Gold News

Hot-Money Gold Trading Adds Just 14¢ per Tonne in 2016

Speculative trading in gold added $1 per tonne during the bull market. What gives...?
GOLD TRADING just saw prices suffer their worst run of daily losses in over a year, with May's drop marking the worst monthly loss since the crash of 2013, writes Adrian Ash at BullionVault.
Or so anyone trading and watching Comex futures contracts seems to think...rather than tracking the price of gold bullion itself.
Yes, May saw a bad run of daily drops in US Dollar prices, but not as bad as silver did. It also saw extreme swings in gold prices. But simply picking the high and the low overstates the volatility in physical gold trading.
Because the central physical trading hub of London was closed for spring holidays both at the month's high and then at its low. And thin trading allows sharper spikes.
While London was closed for the May Bank Holiday, gold started the month with a 15-month high of $1305 per ounce. It ends the month after another UK holiday saw a 3-month low just beneath $1200 this Monday.
Top-to-bottom the benchmark price for gold bullion in London ranged 7% in May...not the 8% shown by watching the front-month US futures contract. And what's more telling, if not important, is that on a monthly average basis gold actually rose, extending its recovery from December's new 6-year low to add another 1.4% and reach the highest monthly average since August 2014 even against the rising US Dollar.
Fundamentally it's easy to blame the Fed's latest rate-hike promises for end-May's 7% drop from end-April. But after the price jump and new investing surge of 2016, profit-taking looks the bigger culprit. And fair's fair – that profit-taking has most clearly hit speculative trading in US Comex futures and options.
Exchange-traded trust fund holdings have now flat-lined for a week and more. But large speculative traders in Comex futures and options have meantime slashed their net bullish betting by more than one-fifth from mid-May's new all-time record.
Chart of speculative length, month-end data, in exchange-traded gold ETFs and US derivatives contracts
But what is truly remarkable about gold trading so far in 2016 is how little the price in fact gained as ETF and Comex bulls piled in like never before.
Sure, the first 3 months of 2016 saw gold priced in Dollars rise at the fastest pace in almost three decades. But here at end-May, ETF and Comex gold traders have added well over 1,000 tonnes of speculative length between them since New Year.
Yet that has seen the price rise only $150 per ounce...a paltry 14 cents per tonne.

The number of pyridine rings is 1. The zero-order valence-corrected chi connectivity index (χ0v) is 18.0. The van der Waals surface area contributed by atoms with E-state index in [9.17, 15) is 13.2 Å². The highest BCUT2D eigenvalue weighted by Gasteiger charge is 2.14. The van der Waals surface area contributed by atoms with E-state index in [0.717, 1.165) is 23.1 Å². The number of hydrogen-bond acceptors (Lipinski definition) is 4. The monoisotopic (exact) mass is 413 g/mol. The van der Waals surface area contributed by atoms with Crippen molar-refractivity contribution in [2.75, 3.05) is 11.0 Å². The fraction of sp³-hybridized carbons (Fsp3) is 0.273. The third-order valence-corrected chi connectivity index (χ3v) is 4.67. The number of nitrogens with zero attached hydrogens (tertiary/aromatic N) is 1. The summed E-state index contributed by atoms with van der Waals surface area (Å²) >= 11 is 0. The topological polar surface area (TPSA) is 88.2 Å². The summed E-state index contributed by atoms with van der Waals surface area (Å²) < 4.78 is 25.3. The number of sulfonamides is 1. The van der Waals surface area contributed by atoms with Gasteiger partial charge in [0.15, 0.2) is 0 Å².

Compare and contrast a price-rise nearer $1 per tonne of speculative length throughout the financial crisis peaking August 2011, with gold adding $375 per ounce on 225 tonnes of extra speculation over the 5 months ending that summer.
So the source of this 2016 drag so far? Gold miner hedging maybe. It began creeping back as prices rose in early 2016 after the industry missed the top, having got burnt needing to chase gold higher to close out the hedges it bought a decade earlier to lock in the lowest prices for 20 years at the end of gold's previous bear market, ending 2001.
Or perhaps Asian physical demand is dragging on gold prices. Now almost entirely absent, thanks both to local factors (such as over-stocking in China and India's jewelry industry battling the government over new sales taxes) as much as to rising prices, it was heavier than ever on the 2013 price crash, which would perhaps have been much worse without Indian and Chinese households buying the slump.
Still, the appetite for fresh betting against the Fed, in favour of gold, is clear. All the hot money needs now, no doubt, is another peak and trough in Fed expectations going into the June meeting.

Adrian Ash

Adrian Ash, BullionVault Gold News

Adrian Ash is director of research at BullionVault, the world-leading physical gold, silver and platinum market for private investors online. Formerly head of editorial at London's top publisher of private-investment advice, he was City correspondent for The Daily Reckoning from 2003 to 2008, and he has now been researching and writing daily analysis of precious metals and the wider financial markets for over 20 years. A frequent guest on BBC radio and television, Adrian is regularly quoted by the Financial Times, MarketWatch and many other respected news outlets, and his views from inside the bullion market have been sought by the Economist magazine, CNBC, Bloomberg, Germany's Handelsblatt and FAZ, plus Italy's Il Sole 24 Ore.

See the full archive of Adrian Ash articles on GoldNews.

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